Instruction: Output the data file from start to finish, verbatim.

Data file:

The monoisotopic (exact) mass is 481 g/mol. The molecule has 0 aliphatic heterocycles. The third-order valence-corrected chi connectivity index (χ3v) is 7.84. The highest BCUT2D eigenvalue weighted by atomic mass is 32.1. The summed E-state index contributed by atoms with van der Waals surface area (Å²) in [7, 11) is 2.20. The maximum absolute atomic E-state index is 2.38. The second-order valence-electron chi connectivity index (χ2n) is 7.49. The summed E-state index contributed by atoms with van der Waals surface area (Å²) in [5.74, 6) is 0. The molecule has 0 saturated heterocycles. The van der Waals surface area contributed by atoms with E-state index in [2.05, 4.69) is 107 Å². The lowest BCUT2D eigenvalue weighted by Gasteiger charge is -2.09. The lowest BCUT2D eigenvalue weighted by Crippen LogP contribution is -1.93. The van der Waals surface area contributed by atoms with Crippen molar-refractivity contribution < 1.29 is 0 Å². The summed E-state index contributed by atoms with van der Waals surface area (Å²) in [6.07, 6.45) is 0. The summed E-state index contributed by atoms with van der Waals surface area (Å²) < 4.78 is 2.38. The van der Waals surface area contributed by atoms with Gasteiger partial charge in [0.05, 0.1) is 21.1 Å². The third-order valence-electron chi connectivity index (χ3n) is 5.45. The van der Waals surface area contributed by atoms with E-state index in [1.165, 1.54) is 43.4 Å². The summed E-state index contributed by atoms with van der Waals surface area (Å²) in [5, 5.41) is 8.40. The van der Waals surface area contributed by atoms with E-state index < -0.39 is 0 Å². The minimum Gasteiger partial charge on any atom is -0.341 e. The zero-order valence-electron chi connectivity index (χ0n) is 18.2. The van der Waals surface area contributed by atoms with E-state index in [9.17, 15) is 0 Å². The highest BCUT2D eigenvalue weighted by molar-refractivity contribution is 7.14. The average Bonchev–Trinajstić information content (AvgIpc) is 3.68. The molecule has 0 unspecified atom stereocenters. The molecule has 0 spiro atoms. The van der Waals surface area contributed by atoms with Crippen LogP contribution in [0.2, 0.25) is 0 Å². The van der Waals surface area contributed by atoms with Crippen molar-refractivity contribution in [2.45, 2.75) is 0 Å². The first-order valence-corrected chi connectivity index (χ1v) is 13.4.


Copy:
The monoisotopic (exact) mass is 481 g/mol. The molecule has 0 aliphatic heterocycles. The third-order valence-corrected chi connectivity index (χ3v) is 7.84. The highest BCUT2D eigenvalue weighted by atomic mass is 32.1. The summed E-state index contributed by atoms with van der Waals surface area (Å²) in [7, 11) is 2.20. The maximum absolute atomic E-state index is 2.38. The second-order valence-electron chi connectivity index (χ2n) is 7.49. The summed E-state index contributed by atoms with van der Waals surface area (Å²) in [5.74, 6) is 0. The molecule has 0 saturated heterocycles. The van der Waals surface area contributed by atoms with E-state index in [2.05, 4.69) is 107 Å². The lowest BCUT2D eigenvalue weighted by Gasteiger charge is -2.09. The lowest BCUT2D eigenvalue weighted by Crippen LogP contribution is -1.93. The van der Waals surface area contributed by atoms with Crippen molar-refractivity contribution < 1.29 is 0 Å². The summed E-state index contributed by atoms with van der Waals surface area (Å²) in [6.07, 6.45) is 0. The summed E-state index contributed by atoms with van der Waals surface area (Å²) < 4.78 is 2.38. The van der Waals surface area contributed by atoms with Gasteiger partial charge in [0.05, 0.1) is 21.1 Å². The third-order valence-electron chi connectivity index (χ3n) is 5.45. The van der Waals surface area contributed by atoms with E-state index in [1.165, 1.54) is 43.4 Å². The summed E-state index contributed by atoms with van der Waals surface area (Å²) in [5, 5.41) is 8.40. The van der Waals surface area contributed by atoms with E-state index < -0.39 is 0 Å². The minimum Gasteiger partial charge on any atom is -0.341 e. The zero-order valence-electron chi connectivity index (χ0n) is 18.2. The van der Waals surface area contributed by atoms with E-state index in [9.17, 15) is 0 Å². The highest BCUT2D eigenvalue weighted by molar-refractivity contribution is 7.14. The average Bonchev–Trinajstić information content (AvgIpc) is 3.68. The molecule has 0 unspecified atom stereocenters. The molecule has 0 spiro atoms. The van der Waals surface area contributed by atoms with Crippen LogP contribution in [0.2, 0.25) is 0 Å². The van der Waals surface area contributed by atoms with Crippen molar-refractivity contribution in [2.45, 2.75) is 0 Å². The first-order valence-corrected chi connectivity index (χ1v) is 13.4.